It is easy to mock the title of this book on taste grounds. Clumsy and contrived, the acronym serves no purpose other than to justify the presence of a vaguely offensive term on the cover. The tagline on the back (‘This book contains important facts which some solicitors, barristers and judges don’t even know themselves!’) will fool no one, least of all the market for which it is intended.
The tone of this disreputable attempt to enlighten the consumer as to the modus operandi of the average litigator is made plain when the author tells us that ‘without exception, the litigation solicitors who have acted for my family in six years may as well have charged for farting …’ In justification of this toilet humour, the author suggests a ‘quite unbelievable experience my father had with a firm of solicitors’ that left him ‘in financial ruin and ill health at a time in his life when he should have retired’.
This expressly declared grudge against the profession simply obscures the author’s aim. His intention is for the book to be a demonstration of how the novice can get the best from the experience of conducting litigation through a solicitor.
The result is a strained caricature of the legal profession that achieves nothing. Solicitors, Nelson informs us, have no other motivation except ‘spinning the client’s litigation out as long and as expensively’ as they can. Barristers engage in a ‘pantomime where they get the chance to have a sort of intellectual legal battle between each other with no control over the outcome’. Judges make unpredictable and random decisions: ‘Get the wrong judge on the wrong day and you will be disappointed.’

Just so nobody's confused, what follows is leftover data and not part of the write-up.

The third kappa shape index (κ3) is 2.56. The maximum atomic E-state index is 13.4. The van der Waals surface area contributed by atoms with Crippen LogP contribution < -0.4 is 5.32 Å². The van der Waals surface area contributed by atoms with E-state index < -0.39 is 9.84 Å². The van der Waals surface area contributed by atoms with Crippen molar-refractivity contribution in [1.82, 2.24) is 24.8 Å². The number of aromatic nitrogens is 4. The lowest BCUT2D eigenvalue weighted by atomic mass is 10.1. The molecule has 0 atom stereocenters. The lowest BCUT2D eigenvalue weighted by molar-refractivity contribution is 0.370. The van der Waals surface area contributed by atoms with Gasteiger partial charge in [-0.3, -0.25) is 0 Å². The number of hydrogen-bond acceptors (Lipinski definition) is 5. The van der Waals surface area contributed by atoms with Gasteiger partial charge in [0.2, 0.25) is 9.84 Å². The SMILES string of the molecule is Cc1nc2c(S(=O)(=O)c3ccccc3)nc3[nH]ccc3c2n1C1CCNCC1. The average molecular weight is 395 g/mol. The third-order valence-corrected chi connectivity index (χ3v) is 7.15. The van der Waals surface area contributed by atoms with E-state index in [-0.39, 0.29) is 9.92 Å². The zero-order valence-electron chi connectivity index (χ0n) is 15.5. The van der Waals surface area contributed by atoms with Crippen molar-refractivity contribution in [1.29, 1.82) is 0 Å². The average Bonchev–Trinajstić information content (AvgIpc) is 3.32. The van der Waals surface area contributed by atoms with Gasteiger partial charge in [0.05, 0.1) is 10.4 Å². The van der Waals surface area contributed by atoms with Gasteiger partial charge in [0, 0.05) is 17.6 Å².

Nelson is oblivious of the rod he is creating for his own back. For example, he gives a credible account of how case management works, but all this is rendered otiose by his inability to suppress his utter disgust with the whole subject. His lengthy account of costs budgeting and risk analysis is rendered superfluous by the inevitable resort to the predictable mantra of ‘litigation is a lottery’ accompanied by lazy platitudes such as ‘achieving success is no more certain than going into a betting shop and placing a bet on a horse’.
Would-be litigants who invest in this book will be left scratching their heads and asking: ‘What is the point of explaining all these rules if you don’t believe the game is worth a candle?’
Robert Whitehouse is a solicitor at GH Canfields, Swiss Cottage, London